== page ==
Correction, Nov 5, 11 a.m.: A previous version of this article incorrectly stated that Florida’s Amendment 3 passed. While the measure did earn a majority vote in favor, it did not get the supermajority required to pass a constitutional amendment. The Gabber apologizes for the error.
Pinellas County has over 700,000 registered voters. An almost perfect divide of 256,000 registered Democrats and 252,000 registered Republicans is what makes Pinellas a swing county in a swing state.
Florida’s diverse population is also what keeps us all at the edge of our seats on election night.
On Tuesday, November 3 Florida voters in Pinellas County made critical decisions on everything from the President of the United States to property appraiser, the sheriff and whether or not to raise the minimum wage to $15 an hour.
The three page ballot may have seemed daunting, but over 560,000 eligible voters utilized their right to vote in Pinellas – a near 80% turnout.
Results of Races in the Gabber’s Elections Coverage
Charlie Crist retained his District 13 Congressional seat over Anna Paulina Luna.
By a wide margin, Darryl Rouson was reelected as District 19 State Senator over Christina Paylan.
Incumbent Ben Diamond was reelected as District 68 State Representative over political newcomer Matt Tito. Linda Chaney unseated District 69 State Representative Jennifer Webb.
The Pinellas County Sheriff’s Office won’t see any change in leadership as Sheriff Bob Gualtieri beat challenger Eliseo Santana.
The Property Appraiser, Tax Collector and Supervisor of Elections will remain Republican held positions in Pinellas County, with Mike Twitty, Charles W. Thomas and Julie Marcus keeping their respective positions.
At large Board of County Commissioners races were close, but the positions will remain in the hands of Democrats Janet Long (District 1) and Charlie Justice (District 3).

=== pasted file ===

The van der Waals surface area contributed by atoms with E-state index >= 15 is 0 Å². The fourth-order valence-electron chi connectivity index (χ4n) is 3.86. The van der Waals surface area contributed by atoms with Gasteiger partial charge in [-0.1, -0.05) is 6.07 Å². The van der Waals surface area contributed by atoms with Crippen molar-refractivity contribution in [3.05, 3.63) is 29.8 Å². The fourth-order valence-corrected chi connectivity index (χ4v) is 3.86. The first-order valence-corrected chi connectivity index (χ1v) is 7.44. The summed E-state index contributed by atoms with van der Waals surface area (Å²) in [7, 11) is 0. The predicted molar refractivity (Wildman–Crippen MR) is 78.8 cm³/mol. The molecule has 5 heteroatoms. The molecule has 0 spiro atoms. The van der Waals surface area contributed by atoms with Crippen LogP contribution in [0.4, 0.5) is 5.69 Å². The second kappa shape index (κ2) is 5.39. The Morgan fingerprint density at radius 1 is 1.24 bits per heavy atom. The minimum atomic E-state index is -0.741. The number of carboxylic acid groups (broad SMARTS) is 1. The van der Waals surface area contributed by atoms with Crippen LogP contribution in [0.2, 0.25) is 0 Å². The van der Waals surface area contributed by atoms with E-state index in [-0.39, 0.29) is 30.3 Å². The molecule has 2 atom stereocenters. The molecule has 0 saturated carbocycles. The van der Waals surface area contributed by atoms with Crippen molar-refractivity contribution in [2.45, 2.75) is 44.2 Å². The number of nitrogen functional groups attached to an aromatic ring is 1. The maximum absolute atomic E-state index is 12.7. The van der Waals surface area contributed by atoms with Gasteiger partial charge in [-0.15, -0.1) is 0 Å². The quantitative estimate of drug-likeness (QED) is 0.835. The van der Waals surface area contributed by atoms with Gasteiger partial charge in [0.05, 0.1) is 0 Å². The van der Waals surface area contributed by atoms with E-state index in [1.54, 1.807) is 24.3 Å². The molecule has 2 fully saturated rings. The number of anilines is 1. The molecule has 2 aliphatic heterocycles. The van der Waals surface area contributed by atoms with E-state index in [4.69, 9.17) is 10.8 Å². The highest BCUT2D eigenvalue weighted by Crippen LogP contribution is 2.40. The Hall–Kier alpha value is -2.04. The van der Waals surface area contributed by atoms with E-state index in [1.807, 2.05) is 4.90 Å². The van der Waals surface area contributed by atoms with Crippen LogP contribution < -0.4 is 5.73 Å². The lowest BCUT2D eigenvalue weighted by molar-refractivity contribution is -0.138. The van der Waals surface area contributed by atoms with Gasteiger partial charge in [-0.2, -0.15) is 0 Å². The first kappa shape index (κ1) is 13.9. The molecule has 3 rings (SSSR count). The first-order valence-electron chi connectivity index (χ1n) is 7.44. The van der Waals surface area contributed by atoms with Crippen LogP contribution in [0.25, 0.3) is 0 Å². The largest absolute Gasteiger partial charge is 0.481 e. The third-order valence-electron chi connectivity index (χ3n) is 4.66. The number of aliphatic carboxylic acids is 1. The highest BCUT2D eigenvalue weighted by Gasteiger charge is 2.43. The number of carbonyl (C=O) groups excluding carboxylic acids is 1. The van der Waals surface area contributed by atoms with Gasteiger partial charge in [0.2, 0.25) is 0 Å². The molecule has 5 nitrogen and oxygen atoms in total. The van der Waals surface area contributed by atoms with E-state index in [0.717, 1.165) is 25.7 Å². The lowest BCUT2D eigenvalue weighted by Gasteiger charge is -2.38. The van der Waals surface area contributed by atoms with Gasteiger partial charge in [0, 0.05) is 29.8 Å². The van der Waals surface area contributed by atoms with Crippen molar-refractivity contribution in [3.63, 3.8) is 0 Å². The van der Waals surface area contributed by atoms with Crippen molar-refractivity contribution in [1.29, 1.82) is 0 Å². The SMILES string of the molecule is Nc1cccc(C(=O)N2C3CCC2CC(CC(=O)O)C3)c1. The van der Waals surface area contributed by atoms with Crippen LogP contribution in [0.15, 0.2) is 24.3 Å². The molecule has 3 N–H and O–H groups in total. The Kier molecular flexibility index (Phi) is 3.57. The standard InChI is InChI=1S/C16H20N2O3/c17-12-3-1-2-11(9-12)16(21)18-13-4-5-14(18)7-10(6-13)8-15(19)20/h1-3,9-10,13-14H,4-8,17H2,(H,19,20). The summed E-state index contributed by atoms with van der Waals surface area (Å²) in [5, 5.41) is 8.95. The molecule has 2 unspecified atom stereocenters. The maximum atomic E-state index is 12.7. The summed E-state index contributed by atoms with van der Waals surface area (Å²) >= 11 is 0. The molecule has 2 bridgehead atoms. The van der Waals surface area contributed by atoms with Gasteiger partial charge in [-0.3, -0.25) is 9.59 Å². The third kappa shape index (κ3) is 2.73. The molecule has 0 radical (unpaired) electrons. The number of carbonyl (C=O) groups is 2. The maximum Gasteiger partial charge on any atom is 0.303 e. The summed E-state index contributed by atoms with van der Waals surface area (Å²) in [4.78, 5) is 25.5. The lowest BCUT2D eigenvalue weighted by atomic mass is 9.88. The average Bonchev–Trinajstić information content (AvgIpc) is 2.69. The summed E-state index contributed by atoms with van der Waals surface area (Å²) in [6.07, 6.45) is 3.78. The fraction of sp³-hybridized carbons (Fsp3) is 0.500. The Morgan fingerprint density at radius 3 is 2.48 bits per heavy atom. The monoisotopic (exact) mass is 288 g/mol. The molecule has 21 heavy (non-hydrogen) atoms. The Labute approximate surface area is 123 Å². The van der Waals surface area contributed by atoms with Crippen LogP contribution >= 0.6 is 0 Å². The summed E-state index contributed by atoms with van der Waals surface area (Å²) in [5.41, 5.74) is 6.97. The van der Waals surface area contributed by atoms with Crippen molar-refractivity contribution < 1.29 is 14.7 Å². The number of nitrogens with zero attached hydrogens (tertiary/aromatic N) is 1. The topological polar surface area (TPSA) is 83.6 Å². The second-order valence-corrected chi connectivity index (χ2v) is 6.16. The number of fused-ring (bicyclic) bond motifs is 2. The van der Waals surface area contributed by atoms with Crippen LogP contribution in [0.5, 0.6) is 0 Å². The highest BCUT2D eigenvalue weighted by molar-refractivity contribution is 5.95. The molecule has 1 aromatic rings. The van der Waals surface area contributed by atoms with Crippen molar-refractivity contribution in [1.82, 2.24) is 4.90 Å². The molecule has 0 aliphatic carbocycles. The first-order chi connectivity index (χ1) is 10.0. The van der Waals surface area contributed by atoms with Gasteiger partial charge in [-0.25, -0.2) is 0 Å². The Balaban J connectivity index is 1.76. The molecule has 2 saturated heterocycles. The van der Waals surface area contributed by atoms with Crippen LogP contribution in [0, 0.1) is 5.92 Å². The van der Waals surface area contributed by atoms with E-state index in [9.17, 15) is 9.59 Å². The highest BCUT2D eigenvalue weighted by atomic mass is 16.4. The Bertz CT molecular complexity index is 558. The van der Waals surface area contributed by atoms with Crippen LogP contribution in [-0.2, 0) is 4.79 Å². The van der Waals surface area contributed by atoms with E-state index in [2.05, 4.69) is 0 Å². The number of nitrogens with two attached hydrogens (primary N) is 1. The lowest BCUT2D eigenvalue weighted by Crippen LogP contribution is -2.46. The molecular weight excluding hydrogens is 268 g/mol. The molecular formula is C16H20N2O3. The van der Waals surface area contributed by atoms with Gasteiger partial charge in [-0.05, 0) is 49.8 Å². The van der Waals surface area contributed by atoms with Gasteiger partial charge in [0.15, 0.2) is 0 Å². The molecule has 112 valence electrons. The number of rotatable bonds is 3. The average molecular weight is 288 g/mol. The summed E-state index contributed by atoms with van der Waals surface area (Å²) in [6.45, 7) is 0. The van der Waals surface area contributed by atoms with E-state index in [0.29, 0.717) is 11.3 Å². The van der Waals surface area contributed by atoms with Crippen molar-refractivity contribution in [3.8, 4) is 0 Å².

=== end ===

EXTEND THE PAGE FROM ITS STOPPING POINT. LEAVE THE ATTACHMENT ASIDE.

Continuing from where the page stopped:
Rene Flowers received almost double the votes of Maria Scruggs for District 7’s Board of County Commissioners.
Laura Hine (District 1) and Caprice Edmond (District 7) are newest Pinellas School Board members, defeating Stephanie Meyer and Karl Nurse, respectively.
Out of the six constitutional amendments on the ballot all but Amendments 3 and 4 passed.
Amendment 1: Citizen Requirement for Voting Initiative – Passed
The current constitution states: “Every citizen of the United States who is at least eighteen years of age and who is a permanent resident of the state, if registered as provided by law, shall be an elector of the county where registered.” Amendment 1 will change the language to “Only a citizen of the United States…”
Amendment 2: $15 Minimum Wage Initiative – Passed
Florida’s minimum wage will be raised incrementally over the next six-years, reaching $15 an hour by 2026.
Amendment 3: Top-Two Open Primaries for State Offices Initiative – Did Not Pass
With a 57/43% split, voters came close to a supermajority consensus, but not close enough. Florida will retain the current closed primary system.
Amendment 4: Require Constitutional Amendments to be Passed Twice Initiative – Did Not Pass
Future constitutional amendments will only require the approval from a supermajority of voters in one general election before passing.
Amendment 5: Florida Extend “Save Our Homes” Portability Period Amendment – Passed
Homeowners now have three years to transfer Save Our Homes benefits to a new homestead property
Amendment 6: Homestead Property Tax Discount for Spouses of Deceased Veterans – Passed
Surviving spouses of veterans will now inherit homestead property tax breaks when their spouse passes away. The benefit will remain in effect until the surviving spouse remarries or sells the property.